"Green" for All: Environmental Protection Agency Administrator Lisa Jackson Works to Ensure Minorities Are Not Left out of the Burgeoning 'Green' Economy
Nealy, Michelle J., Diverse Issues in Higher Education
Enter into the Washington, D.C., headquarters of the Environmental Protection Agency and encounter something never seen in its history until now, a photo of the first African-American to serve as the agency's f administrator.
Born in Philadelphia and raised in New Orleans, Lisa Perez Jackson is the new face of the EPA, and, just like the president who appointed her, Jackson represents change.
Only seven months into the job, Jackson has dived into a number of important issues largely ignored by the previous administration. Under Jackson's leadership, the EPA has prompted the Obama administration to pursue legislation that cuts carbon emissions, limits green house gases and addresses climate change.
And while Jackson tackles what are, perhaps, some of the most difficult environmental challenges in a generation, her toughest assignment could be something less obvious--recruiting more minorities into the green movement.
"I am looking to open up the environmental movement to more people of color. As an African-American, I think there are still, sadly, people who see the environmental movement as belonging to White Americans and clearly the history of it is that way," Jackson says.
"Everywhere I go, I see communities that are concerned about environmental issues. Those are communities of color. We need to make sure that they see themselves here [in the EPA] and that they feel comfortable knowing that the EPA is here to address issues of concern for people of color," adds Jackson.
Prior to assuming her current post, Jackson, a chemical engineer, was just weeks into her new position as chief of staff for New Jersey Gov. Jon Corzine. Before that, Jackson headed New Jersey's Department of Environmental Protection after having already served at the EPA for 16 years.
Jackson insists that she is not daunted by any of the challenges before her. She is, instead, driven by them, particularly the mandate to diversify.
"The president's election, my nomination and the first lady's obvious concern for the environment have literally changed the face of environmentalism almost overnight," says Jackson, referring to a garden first lady Michelle Obama planted on the south lawn of the White House.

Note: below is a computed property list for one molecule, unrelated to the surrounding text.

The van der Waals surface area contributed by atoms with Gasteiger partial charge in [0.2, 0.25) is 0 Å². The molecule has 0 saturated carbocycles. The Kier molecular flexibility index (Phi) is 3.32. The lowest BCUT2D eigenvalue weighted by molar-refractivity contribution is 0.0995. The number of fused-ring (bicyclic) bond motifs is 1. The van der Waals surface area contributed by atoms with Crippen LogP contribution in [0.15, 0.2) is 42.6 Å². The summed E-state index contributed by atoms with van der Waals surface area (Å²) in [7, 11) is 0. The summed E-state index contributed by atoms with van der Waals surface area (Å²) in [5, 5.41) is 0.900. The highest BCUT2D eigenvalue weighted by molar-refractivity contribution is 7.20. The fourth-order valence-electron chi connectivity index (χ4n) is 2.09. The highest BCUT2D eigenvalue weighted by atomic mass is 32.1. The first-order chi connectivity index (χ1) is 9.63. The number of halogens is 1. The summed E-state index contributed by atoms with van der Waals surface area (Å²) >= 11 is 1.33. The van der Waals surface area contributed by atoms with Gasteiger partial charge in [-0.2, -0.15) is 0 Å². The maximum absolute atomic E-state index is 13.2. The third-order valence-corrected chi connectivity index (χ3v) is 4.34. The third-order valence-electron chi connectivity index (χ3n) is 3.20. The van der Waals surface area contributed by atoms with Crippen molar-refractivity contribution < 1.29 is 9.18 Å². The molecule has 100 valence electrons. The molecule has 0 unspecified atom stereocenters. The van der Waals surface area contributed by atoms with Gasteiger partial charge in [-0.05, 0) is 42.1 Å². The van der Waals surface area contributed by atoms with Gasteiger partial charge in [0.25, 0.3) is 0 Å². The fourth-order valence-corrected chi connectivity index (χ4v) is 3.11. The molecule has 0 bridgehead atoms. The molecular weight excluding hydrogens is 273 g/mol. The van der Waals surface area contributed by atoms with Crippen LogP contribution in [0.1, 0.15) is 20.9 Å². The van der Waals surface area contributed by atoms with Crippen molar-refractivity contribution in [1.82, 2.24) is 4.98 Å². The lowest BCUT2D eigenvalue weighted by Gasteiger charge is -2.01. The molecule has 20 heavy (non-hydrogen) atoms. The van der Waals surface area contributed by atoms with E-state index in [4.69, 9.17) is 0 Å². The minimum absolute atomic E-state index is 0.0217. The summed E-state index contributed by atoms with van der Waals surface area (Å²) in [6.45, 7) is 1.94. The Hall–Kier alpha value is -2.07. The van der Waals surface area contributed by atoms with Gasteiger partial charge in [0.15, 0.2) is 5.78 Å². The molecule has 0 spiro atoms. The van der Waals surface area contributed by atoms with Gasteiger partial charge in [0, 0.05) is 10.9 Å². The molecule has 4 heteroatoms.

"Now, what we have to do is make sure that is not just symbolic change," Jackson explains. "We have to be effective advocates and effective workers for all of our communities. The future economy is going to be a green economy. If our communities are not a part of that economy, we are going to be left out."
An Exclusive Culture
Data show that minority environmentalists are struggling to make their way in. The Minority Environmental Leadership Development Initiative found that of 158 environmental institutions, 33 percent of mainstream environmental organizations and 22 percent of government agencies had no people of color on staff.
Part of the problem, says Dr. Robert D. Bullard, director of the Environmental Justice Resource Center at Clark Atlanta University, is the paucity of minority college graduates for these organizations to recruit, particularly at the graduate level.
In 2003, in natural resources and conservation related sciences, 2,334 White students graduated compared to 219 students of color. At the doctoral level, 458 White students graduated with doctoral degrees in agricultural sciences compared to 75 students of color, according to data collected by researchers at the Multicultural Environmental Leadership Development Institute at the University of Michigan.
That same year, 143 White students received doctoral degrees in natural resources and conservation programs compared to 13 students of color.
"There is a breakdown early on, before we even start talking about getting people of color into environmental organizations and federal agencies. …